A baby born to a partially vaccinated mother was found to have COVID-19 antibodies, doctors in Florida said.
The mother is a frontline health care worker who received one dose of the Moderna vaccine three weeks before giving birth at the end of January, her pediatricians, Dr. Paul Giblert and Dr. Chad Rudnick of Boca Raton, said Wednesday. A blood sample taken after the baby was born showed that they had COVID-19 antibodies.
Mothers typically pass down antibodies to their newborns through the placenta during the last three months of pregnancy, which provides the baby with passive immunity. The protection is only temporary, and the immunity decreases after the first few weeks or months, according to the Centers for Disease Control.
This is the first-known case of a mother passing down COVID-19 antibodies after receiving a vaccine dose.
"It was an idea that we've had that we've seen with other vaccines we've given women who are pregnant," Giblert told the South Florida Sun Sentinel. "Things like the flu vaccine and the whooping cough vaccine which are standard, we know that those can pass protection in antibodies to babies. So the hypothesis was that the same thing would happen with the COVID vaccine."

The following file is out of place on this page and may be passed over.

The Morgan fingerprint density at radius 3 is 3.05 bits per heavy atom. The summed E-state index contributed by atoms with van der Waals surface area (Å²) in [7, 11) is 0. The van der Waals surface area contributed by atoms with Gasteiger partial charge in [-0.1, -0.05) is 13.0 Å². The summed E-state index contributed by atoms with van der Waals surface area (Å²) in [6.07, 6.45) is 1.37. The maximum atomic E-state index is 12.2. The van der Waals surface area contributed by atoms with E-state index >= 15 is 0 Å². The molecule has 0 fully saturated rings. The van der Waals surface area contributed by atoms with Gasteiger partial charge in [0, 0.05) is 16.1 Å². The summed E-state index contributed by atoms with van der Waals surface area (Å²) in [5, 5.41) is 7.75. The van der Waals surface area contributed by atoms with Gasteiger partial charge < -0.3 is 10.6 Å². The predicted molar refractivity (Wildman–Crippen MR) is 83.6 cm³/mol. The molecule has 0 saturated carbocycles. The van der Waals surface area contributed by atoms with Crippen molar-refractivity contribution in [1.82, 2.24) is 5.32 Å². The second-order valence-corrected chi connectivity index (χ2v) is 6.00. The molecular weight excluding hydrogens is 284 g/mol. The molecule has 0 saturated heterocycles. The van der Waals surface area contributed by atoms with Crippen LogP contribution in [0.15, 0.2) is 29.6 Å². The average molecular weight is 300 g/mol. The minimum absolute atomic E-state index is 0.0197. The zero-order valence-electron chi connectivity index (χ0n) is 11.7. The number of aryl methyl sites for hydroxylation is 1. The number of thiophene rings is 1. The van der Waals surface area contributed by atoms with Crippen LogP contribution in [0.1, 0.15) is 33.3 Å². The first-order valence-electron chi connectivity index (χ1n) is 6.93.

Gilbert said that the mother never contracted COVID-19, meaning the antibodies could only have come from the vaccine.
"She had no exposures or symptoms," he said.
The doctors, who have submitted this case for publication in a medical journal, do not know how long the antibodies will last in the baby.
"Further studies have to determine how long this protection will last," Rudnick told WPBF. "They have to determine at what level of protection or how many antibodies does a baby need to have circulating in order to give them protection."
With more and more pregnant women getting vaccinated against COVID-19 as experts affirm that it is safe, the doctors expect cases like this to become common.
"This is one small case in what will be thousands and thousands of babies born to mothers who have been vaccinated over the next several months," Rudnick said.
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